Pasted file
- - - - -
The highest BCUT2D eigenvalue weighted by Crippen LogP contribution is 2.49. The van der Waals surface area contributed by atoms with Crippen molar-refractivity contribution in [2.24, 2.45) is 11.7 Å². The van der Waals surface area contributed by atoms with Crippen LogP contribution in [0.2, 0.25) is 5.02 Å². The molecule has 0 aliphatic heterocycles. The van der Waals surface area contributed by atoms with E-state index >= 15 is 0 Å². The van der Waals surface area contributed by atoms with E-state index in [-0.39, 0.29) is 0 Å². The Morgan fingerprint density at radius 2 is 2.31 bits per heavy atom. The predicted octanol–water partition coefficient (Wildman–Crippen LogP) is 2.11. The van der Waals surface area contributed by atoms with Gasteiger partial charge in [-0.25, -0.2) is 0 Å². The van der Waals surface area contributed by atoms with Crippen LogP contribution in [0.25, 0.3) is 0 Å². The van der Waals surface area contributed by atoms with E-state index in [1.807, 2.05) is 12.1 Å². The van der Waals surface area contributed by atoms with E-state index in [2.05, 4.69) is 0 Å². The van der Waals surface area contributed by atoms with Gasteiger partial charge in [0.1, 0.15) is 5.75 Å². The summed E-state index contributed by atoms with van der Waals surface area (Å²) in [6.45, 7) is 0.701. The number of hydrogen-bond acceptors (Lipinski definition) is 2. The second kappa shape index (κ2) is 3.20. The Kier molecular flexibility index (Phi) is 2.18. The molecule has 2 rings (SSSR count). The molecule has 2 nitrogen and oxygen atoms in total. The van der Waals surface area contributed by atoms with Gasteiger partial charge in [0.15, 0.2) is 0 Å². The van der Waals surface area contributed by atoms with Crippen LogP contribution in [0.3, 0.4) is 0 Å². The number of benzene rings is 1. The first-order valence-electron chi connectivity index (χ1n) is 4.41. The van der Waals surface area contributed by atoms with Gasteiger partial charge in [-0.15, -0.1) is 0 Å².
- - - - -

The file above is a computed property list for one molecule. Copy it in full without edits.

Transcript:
The highest BCUT2D eigenvalue weighted by Crippen LogP contribution is 2.49. The van der Waals surface area contributed by atoms with Crippen molar-refractivity contribution in [2.24, 2.45) is 11.7 Å². The van der Waals surface area contributed by atoms with Crippen LogP contribution in [0.2, 0.25) is 5.02 Å². The molecule has 0 aliphatic heterocycles. The van der Waals surface area contributed by atoms with E-state index >= 15 is 0 Å². The van der Waals surface area contributed by atoms with E-state index in [-0.39, 0.29) is 0 Å². The Morgan fingerprint density at radius 2 is 2.31 bits per heavy atom. The predicted octanol–water partition coefficient (Wildman–Crippen LogP) is 2.11. The van der Waals surface area contributed by atoms with Gasteiger partial charge in [-0.25, -0.2) is 0 Å². The van der Waals surface area contributed by atoms with Crippen LogP contribution in [0.25, 0.3) is 0 Å². The van der Waals surface area contributed by atoms with E-state index in [1.807, 2.05) is 12.1 Å². The van der Waals surface area contributed by atoms with E-state index in [2.05, 4.69) is 0 Å². The van der Waals surface area contributed by atoms with Gasteiger partial charge in [0.1, 0.15) is 5.75 Å². The summed E-state index contributed by atoms with van der Waals surface area (Å²) in [6.45, 7) is 0.701. The number of hydrogen-bond acceptors (Lipinski definition) is 2. The second kappa shape index (κ2) is 3.20. The Kier molecular flexibility index (Phi) is 2.18. The molecule has 2 rings (SSSR count). The molecule has 2 nitrogen and oxygen atoms in total. The van der Waals surface area contributed by atoms with Gasteiger partial charge in [0.15, 0.2) is 0 Å². The van der Waals surface area contributed by atoms with Crippen LogP contribution in [0.3, 0.4) is 0 Å². The number of benzene rings is 1. The first-order valence-electron chi connectivity index (χ1n) is 4.41. The van der Waals surface area contributed by atoms with Gasteiger partial charge in [-0.15, -0.1) is 0 Å².